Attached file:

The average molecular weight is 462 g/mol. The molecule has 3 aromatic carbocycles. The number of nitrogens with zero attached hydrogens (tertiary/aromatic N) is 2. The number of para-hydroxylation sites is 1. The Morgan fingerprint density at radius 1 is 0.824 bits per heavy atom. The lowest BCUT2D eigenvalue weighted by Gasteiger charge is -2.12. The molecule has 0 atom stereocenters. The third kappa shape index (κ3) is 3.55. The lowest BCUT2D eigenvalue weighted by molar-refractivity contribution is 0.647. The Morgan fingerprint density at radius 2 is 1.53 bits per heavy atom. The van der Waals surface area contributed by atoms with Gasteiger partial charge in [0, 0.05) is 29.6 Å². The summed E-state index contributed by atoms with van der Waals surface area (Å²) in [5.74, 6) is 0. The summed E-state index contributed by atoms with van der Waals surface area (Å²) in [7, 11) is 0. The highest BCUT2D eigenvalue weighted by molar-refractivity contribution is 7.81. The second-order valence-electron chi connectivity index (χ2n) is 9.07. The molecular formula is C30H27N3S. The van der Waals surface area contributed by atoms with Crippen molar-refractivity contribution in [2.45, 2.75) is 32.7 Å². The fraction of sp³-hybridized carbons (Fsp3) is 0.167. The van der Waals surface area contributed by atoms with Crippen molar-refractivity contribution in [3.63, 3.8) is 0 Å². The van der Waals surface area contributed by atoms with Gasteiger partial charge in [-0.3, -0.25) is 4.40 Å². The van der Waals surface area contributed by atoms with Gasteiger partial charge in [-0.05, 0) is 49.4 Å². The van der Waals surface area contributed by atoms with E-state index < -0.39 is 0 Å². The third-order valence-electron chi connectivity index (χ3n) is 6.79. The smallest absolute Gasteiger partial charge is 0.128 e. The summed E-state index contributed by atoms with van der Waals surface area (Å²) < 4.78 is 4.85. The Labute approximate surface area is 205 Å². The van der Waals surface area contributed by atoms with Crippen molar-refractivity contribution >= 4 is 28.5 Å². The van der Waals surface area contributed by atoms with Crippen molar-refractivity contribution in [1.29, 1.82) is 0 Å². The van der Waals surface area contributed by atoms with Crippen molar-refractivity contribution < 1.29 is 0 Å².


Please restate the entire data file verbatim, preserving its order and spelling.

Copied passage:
The average molecular weight is 462 g/mol. The molecule has 3 aromatic carbocycles. The number of nitrogens with zero attached hydrogens (tertiary/aromatic N) is 2. The number of para-hydroxylation sites is 1. The Morgan fingerprint density at radius 1 is 0.824 bits per heavy atom. The lowest BCUT2D eigenvalue weighted by Gasteiger charge is -2.12. The molecule has 0 atom stereocenters. The third kappa shape index (κ3) is 3.55. The lowest BCUT2D eigenvalue weighted by molar-refractivity contribution is 0.647. The Morgan fingerprint density at radius 2 is 1.53 bits per heavy atom. The van der Waals surface area contributed by atoms with Gasteiger partial charge in [0, 0.05) is 29.6 Å². The summed E-state index contributed by atoms with van der Waals surface area (Å²) in [5.74, 6) is 0. The summed E-state index contributed by atoms with van der Waals surface area (Å²) in [7, 11) is 0. The highest BCUT2D eigenvalue weighted by molar-refractivity contribution is 7.81. The second-order valence-electron chi connectivity index (χ2n) is 9.07. The molecular formula is C30H27N3S. The van der Waals surface area contributed by atoms with Crippen molar-refractivity contribution in [2.45, 2.75) is 32.7 Å². The fraction of sp³-hybridized carbons (Fsp3) is 0.167. The van der Waals surface area contributed by atoms with Crippen molar-refractivity contribution in [3.63, 3.8) is 0 Å². The van der Waals surface area contributed by atoms with Gasteiger partial charge in [-0.3, -0.25) is 4.40 Å². The van der Waals surface area contributed by atoms with Gasteiger partial charge in [-0.05, 0) is 49.4 Å². The van der Waals surface area contributed by atoms with E-state index < -0.39 is 0 Å². The third-order valence-electron chi connectivity index (χ3n) is 6.79. The smallest absolute Gasteiger partial charge is 0.128 e. The summed E-state index contributed by atoms with van der Waals surface area (Å²) < 4.78 is 4.85. The Labute approximate surface area is 205 Å². The van der Waals surface area contributed by atoms with Crippen molar-refractivity contribution >= 4 is 28.5 Å². The van der Waals surface area contributed by atoms with Crippen molar-refractivity contribution in [1.29, 1.82) is 0 Å². The van der Waals surface area contributed by atoms with Crippen molar-refractivity contribution < 1.29 is 0 Å².